This article originally appeared in the Edmonton Journal on December 20, 2015 and can be read in full here.
Muslim women in Edmonton are under a new kind of scrutiny. Nakita Valerio is trying to give them a new kind of power.
The Liberals’ decision to bring in 25,000 Syrian refugees by the end of February has caused a swell of charity among many Canadians, but it’s also sparked an increase in Islamophobic discourse. In addition, in some cities there was a spike of anti-Muslim violence against women wearing the hijab after the Paris attacks.
But the new climate of unease really dates back to the federal election, says Valerio, when the niqab debate was getting more media coverage than most major election issues.
“Prior to the election, this was something I had dealt with because I take public transit, and I’m often in public,” says Valerio, who was born and raised in Edmonton and chooses to wear the hijab. But she adds that not many Muslim women she knew had experienced the same issues. Until this past summer.
“I noticed the shift in other women, who started echoing things I had already been saying. The dramatic shift since that device of rhetoric has been so pronounced,” says Valerio, referring to the niqab debate, a topic she covered in an October op-ed for this newspaper. “Now I have women all the time, especially veiled women – but not only them, women of colour – (being afraid of) appearing in public, definitely not going out after dark, and just feeling uncomfortable.”
Valerio, who is doing graduate studies in history and Islamic-Jewish studies at the University of Alberta, wanted to help. So she asked her close friend, Rachael Heffernan, who has a black belt in karate, if she’d teach a safety class. “We were both laughing about why it took us so long to figure out we could easily do something like this,” says Valerio.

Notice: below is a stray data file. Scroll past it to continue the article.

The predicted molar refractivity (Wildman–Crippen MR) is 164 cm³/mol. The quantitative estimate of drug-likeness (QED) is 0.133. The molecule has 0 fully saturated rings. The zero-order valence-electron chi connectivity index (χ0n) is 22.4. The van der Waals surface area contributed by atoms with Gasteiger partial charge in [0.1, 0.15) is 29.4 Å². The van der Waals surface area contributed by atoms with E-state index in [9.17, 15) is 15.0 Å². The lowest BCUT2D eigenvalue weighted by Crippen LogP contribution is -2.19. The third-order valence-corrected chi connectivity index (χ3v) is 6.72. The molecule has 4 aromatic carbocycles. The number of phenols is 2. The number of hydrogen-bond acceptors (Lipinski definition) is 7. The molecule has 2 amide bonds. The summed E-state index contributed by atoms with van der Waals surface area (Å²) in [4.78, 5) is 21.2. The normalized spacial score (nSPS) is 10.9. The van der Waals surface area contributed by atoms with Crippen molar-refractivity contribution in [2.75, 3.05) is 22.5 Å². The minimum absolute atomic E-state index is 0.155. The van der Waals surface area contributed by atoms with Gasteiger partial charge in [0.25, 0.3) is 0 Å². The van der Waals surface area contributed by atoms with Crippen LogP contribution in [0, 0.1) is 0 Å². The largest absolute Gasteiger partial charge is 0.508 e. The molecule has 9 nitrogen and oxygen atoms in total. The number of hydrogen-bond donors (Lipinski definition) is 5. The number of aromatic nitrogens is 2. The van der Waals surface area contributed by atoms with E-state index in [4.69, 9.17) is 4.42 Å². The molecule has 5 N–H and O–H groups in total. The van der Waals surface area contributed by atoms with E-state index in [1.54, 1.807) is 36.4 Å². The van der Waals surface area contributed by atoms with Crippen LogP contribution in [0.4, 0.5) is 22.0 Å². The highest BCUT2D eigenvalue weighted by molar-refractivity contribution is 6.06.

Before she made the Eventbrite page that advertised the mid-December event, Valerio put out feelers on social media. She got a deluge of messages – 200 – in one day. “The massive amount of interest that this has generated is a testament to the fact that the public needs something like this.”
They called it a Women’s Safety Class as opposed to a self-defence class, as the free, one-time session was mostly verbal and focused on the de-escalation of violence. It taught non-violet techniques such as surveying one’s surroundings, and approaches to defence that are specific to Muslim women, such as what to do if someone tries to rip off your hijab. That said, the event, which was held at Al Rashid Mosque, was open to all women.
Valerio is a convert to Islam, and says that although Muslim women are increasingly the targets of these attacks, women in general can benefit from learning to de-escalate violence.
“I just want to give women – Muslim and non-Muslim – the opportunity to be empowered and to not shy away from participating in society…There’s an empowerment aspect – to not feel like you have to shrivel up and (stay in) your house.” – Valerio
The class was just the latest community-strengthening endeavour for Valerio, who, at 29, already has a long history of advocacy and philanthropy.
With the university’s Faculty of Graduate Studies and Research, for example, she works with an outreach program that speaks with Edmonton public school students about politics in the Middle East and Islamophobia. She’s also done community-bridging work with the Department of Native Studies, speaking with undergrads about Islam and finding commonalities between indigenous communities and the Muslim minority.
She’s working with Beth Shalom Synoaguge alongside the rabbi’s wife, Dorit Kosmin, on a Jewish-Muslim women’s dialogue circle that will meet for the first time on Jan. 3. There’s work to do on both sides, she says, but she’s “all about having extremely awkward, painful conversations in order to move forward together.”
Valerio volunteers as director of marketing with the Alberta Muslim Public Affairs Council, and outside of her work in Edmonton, she co-founded the Bassma Primary School in El Attaouia, Morocco.
That’s an awful lot for a mother of a two-year-old girl. She also owns the Drawing Board, a corporate content management system.
Education is one of her passions. “I’m not only interested in dispelling Islamophobia and anti-Semitism, but I’m also interested in promoting knowledge. It’s also about, let’s educate people. Everything I do is based on that, and bridging different communities that don’t have bridges.”
On Dec. 13, she spoke at an interfaith conference at City Hall. The topic of her speech? Hope. That might seem hard considering the tense current climate, but Valerio stresses that the picture isn’t totally bleak.
“There are the people who exceptionally go out of their way (to be kind). There’s that side of it too, which is interesting. I have people go out of their way to say, ‘I feel bad; it’s such a tragedy.’
“It’s pretty hard when you wear a headscarf to imagine that you’re not going to be appear as an ambassador. For me, I expect to stand out, and I welcome that.”